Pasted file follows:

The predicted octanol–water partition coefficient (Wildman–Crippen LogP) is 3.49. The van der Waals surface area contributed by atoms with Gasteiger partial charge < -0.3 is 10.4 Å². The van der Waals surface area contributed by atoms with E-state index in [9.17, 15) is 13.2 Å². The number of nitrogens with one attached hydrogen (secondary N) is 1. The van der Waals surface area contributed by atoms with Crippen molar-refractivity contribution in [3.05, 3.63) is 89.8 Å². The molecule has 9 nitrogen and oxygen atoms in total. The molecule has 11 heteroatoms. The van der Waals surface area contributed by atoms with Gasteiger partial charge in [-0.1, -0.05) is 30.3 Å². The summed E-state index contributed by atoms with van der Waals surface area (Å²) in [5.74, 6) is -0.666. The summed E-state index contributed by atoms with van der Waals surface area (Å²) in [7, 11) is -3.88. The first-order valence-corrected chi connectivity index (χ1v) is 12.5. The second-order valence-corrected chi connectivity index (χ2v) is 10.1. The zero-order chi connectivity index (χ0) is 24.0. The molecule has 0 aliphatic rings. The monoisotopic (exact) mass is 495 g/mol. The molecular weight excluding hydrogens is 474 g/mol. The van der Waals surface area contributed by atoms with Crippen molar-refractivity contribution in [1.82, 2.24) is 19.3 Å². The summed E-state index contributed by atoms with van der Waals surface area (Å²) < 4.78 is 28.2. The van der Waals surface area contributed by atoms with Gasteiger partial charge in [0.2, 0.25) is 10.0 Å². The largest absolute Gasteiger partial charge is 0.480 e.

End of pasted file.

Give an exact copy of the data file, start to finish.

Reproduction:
The predicted octanol–water partition coefficient (Wildman–Crippen LogP) is 3.49. The van der Waals surface area contributed by atoms with Gasteiger partial charge < -0.3 is 10.4 Å². The van der Waals surface area contributed by atoms with E-state index in [9.17, 15) is 13.2 Å². The number of nitrogens with one attached hydrogen (secondary N) is 1. The van der Waals surface area contributed by atoms with Crippen molar-refractivity contribution in [3.05, 3.63) is 89.8 Å². The molecule has 9 nitrogen and oxygen atoms in total. The molecule has 11 heteroatoms. The van der Waals surface area contributed by atoms with Gasteiger partial charge in [-0.1, -0.05) is 30.3 Å². The summed E-state index contributed by atoms with van der Waals surface area (Å²) in [5.74, 6) is -0.666. The summed E-state index contributed by atoms with van der Waals surface area (Å²) in [7, 11) is -3.88. The first-order valence-corrected chi connectivity index (χ1v) is 12.5. The second-order valence-corrected chi connectivity index (χ2v) is 10.1. The zero-order chi connectivity index (χ0) is 24.0. The molecule has 0 aliphatic rings. The monoisotopic (exact) mass is 495 g/mol. The molecular weight excluding hydrogens is 474 g/mol. The van der Waals surface area contributed by atoms with Crippen molar-refractivity contribution in [1.82, 2.24) is 19.3 Å². The summed E-state index contributed by atoms with van der Waals surface area (Å²) < 4.78 is 28.2. The van der Waals surface area contributed by atoms with Gasteiger partial charge in [0.2, 0.25) is 10.0 Å². The largest absolute Gasteiger partial charge is 0.480 e.